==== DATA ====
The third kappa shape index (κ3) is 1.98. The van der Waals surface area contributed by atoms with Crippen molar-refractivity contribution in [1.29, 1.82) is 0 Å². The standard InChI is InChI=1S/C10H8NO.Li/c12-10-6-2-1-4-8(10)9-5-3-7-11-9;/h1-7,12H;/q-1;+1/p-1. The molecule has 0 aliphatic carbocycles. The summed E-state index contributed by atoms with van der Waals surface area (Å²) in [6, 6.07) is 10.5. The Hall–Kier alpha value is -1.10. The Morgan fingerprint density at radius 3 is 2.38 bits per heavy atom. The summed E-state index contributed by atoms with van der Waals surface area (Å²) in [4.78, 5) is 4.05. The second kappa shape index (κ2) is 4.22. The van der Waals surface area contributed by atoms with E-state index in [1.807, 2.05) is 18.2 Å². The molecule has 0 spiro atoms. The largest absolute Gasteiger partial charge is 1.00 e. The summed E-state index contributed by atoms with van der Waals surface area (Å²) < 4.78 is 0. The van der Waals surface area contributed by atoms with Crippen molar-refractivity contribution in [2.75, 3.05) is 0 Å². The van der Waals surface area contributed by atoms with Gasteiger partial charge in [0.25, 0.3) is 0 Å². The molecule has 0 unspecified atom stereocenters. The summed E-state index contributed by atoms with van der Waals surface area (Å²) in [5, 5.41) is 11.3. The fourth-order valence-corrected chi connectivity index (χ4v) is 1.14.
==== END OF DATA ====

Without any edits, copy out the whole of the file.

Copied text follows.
The third kappa shape index (κ3) is 1.98. The van der Waals surface area contributed by atoms with Crippen molar-refractivity contribution in [1.29, 1.82) is 0 Å². The standard InChI is InChI=1S/C10H8NO.Li/c12-10-6-2-1-4-8(10)9-5-3-7-11-9;/h1-7,12H;/q-1;+1/p-1. The molecule has 0 aliphatic carbocycles. The summed E-state index contributed by atoms with van der Waals surface area (Å²) in [6, 6.07) is 10.5. The Hall–Kier alpha value is -1.10. The Morgan fingerprint density at radius 3 is 2.38 bits per heavy atom. The summed E-state index contributed by atoms with van der Waals surface area (Å²) in [4.78, 5) is 4.05. The second kappa shape index (κ2) is 4.22. The van der Waals surface area contributed by atoms with E-state index in [1.807, 2.05) is 18.2 Å². The molecule has 0 spiro atoms. The largest absolute Gasteiger partial charge is 1.00 e. The summed E-state index contributed by atoms with van der Waals surface area (Å²) < 4.78 is 0. The van der Waals surface area contributed by atoms with Crippen molar-refractivity contribution in [2.75, 3.05) is 0 Å². The van der Waals surface area contributed by atoms with Gasteiger partial charge in [0.25, 0.3) is 0 Å². The molecule has 0 unspecified atom stereocenters. The summed E-state index contributed by atoms with van der Waals surface area (Å²) in [5, 5.41) is 11.3. The fourth-order valence-corrected chi connectivity index (χ4v) is 1.14.